Sports Bites: Concussions, Bullying, Weakness, Oh My! Part 2



Concussions are, in simple terms,  brain traumas which are caused by blows to the head. As well as, traumas caused by forces which cause the brain to impact the inside of the skull*. In my years of sport, I would estimate that I had between 5 and 7 concussions. My memory is fine, I don’t really have chronic headaches, I don’t normally fly into rages, but I do have depression and anxiety, which I cannot say is connected to the brain injuries I suffered as a young person. It is however, something that I worry about. Did I do this to myself? Should I have played another sport that didn’t allow me to use my head as a weapon against other athletes? I don’t have any good answers to those questions. I believe my participation in sport made me a better and more complete person in a lot of different ways. Though with that said, I was ready willing to go back into games after getting my bell rung and I never got paid nor was that something to which I aspired. I played injured because I didn’t want to let my teammates down. That I think is the crux of the problem.

The NFL has hit a crossroads where, player safety is, for the first time changing the rules of the game in a fundamental way. I personally dislike this change on a gut level, because apparently I love watching people be concussed.  I also happen to share this love of head injuries with NFL players, and pretty much all other sports fans. This is why when the NFL begins to penalize and fine players for going against years of training and instinct, it rang as very intellectually dishonest and downright hypocritical to me. Wanting to try and create rules to govern the split second reactions during an incredibly fast game is one thing. Creating rules to stop players from doing something that gains them fame and fortune is another. Creating rules to stop players from doing something that can help his team win a football game is just silly. Dangerous hitting isn’t a discipline issue, it’s an issue of culture and an issue of practicality. The NFL is a league full of gigantic freak athletes who hit each other on every play of the game while travelling at high speeds, these gigantic freaks sadly do not have much difference between the way their skulls protect their brains and how normal people’s skulls protect their brains. This means that in a game when large powerful men are running into each other, many times with their heads, the reality is that these men are going to have long term injury to their brains. The NFL Owners who make massive sums of money from these men should at the very least medically covered them for life.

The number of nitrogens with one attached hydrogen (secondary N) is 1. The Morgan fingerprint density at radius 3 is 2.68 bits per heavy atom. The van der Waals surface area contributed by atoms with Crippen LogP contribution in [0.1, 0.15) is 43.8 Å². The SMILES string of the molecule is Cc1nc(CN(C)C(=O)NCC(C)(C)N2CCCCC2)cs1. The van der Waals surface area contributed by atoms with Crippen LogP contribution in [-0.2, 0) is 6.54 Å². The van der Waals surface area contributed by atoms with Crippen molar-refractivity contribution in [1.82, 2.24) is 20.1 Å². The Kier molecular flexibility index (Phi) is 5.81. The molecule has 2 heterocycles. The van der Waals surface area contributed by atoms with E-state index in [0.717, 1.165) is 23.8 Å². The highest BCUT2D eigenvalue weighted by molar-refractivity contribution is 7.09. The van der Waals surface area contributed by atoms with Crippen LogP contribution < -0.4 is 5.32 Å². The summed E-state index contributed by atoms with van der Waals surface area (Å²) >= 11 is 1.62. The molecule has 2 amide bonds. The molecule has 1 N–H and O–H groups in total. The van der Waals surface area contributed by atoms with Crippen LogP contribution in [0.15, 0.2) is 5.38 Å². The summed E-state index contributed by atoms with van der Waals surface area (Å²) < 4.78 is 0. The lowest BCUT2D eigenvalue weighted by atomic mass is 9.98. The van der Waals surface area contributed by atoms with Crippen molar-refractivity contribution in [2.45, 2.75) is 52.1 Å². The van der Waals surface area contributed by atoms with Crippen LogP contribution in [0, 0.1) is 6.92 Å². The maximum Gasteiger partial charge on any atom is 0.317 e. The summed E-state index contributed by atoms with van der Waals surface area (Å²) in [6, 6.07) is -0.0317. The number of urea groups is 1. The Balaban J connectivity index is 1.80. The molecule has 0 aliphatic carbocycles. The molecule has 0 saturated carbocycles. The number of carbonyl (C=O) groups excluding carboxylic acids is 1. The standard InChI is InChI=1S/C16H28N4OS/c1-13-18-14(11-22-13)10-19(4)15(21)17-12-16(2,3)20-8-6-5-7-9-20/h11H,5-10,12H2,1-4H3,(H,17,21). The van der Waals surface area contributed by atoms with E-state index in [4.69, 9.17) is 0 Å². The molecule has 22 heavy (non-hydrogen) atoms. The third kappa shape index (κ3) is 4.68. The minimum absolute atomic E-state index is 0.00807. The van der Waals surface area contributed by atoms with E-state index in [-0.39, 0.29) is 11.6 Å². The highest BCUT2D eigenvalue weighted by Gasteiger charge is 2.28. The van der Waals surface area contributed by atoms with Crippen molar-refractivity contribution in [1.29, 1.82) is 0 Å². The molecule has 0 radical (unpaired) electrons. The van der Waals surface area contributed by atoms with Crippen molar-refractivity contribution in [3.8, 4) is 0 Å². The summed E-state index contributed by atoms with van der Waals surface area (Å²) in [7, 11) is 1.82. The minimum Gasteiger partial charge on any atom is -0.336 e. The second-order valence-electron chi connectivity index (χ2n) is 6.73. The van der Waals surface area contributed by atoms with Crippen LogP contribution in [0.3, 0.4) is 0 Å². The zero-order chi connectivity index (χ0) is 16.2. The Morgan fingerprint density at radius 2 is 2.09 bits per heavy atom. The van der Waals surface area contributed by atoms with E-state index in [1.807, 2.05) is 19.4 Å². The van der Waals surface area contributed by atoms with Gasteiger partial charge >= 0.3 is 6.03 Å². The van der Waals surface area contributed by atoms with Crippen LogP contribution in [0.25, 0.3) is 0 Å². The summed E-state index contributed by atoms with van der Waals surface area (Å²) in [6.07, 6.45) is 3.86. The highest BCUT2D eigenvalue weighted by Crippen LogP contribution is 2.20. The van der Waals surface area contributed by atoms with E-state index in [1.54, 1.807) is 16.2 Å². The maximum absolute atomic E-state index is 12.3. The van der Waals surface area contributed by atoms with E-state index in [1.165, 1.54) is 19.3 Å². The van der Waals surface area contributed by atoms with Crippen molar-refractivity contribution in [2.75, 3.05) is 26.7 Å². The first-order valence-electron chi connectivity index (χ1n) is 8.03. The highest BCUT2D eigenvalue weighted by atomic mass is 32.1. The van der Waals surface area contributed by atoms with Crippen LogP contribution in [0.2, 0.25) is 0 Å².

The NFL owners have eschewed safety in so many different ways, that these new in game changes seem like more of a publicity stunt to dodge liability than actual meaningful change. Between the NFL owners wanting to extend the season to 18 games, or the ludicrous thursday night football schedule where players must play with 3 days of rest and finally the blatant denial the league is in about performance enhancing drugs. The NFL owners are making insane sums of money and are taking the least possible amount of responsibility for the welfare of their players. Until recently the NFL had no problem glamourizing the biggest hits of the week, and sportscasters had no problem making jokes about it.  They did nothing to get out in front of the concussion issue until rumblings of retired players suing the league for medical expenses hit the mainstream media. They prematurely lost players like Troy Aikman and Steve Young during the 90’s and didn’t move on the concussion issue. This is on the owners because they have created the culture.

The NFL owners and the players have agreed to huge broad reaching contracts on a bunch of different occasions. Why is it so crazy that retired NFL players should negotiate to receive medical care for the injuries they have suffered from making the franchise owners ungodly sums of money?  Why can’t the owners be human for a second and say, “we made a lot of money from the efforts and talents of our players, past and present. Some of these players were injured, for life, because they and we didn’t know any better. Lets help these former employees at least be able to seek medical treatment.”

***Ie. Whiplash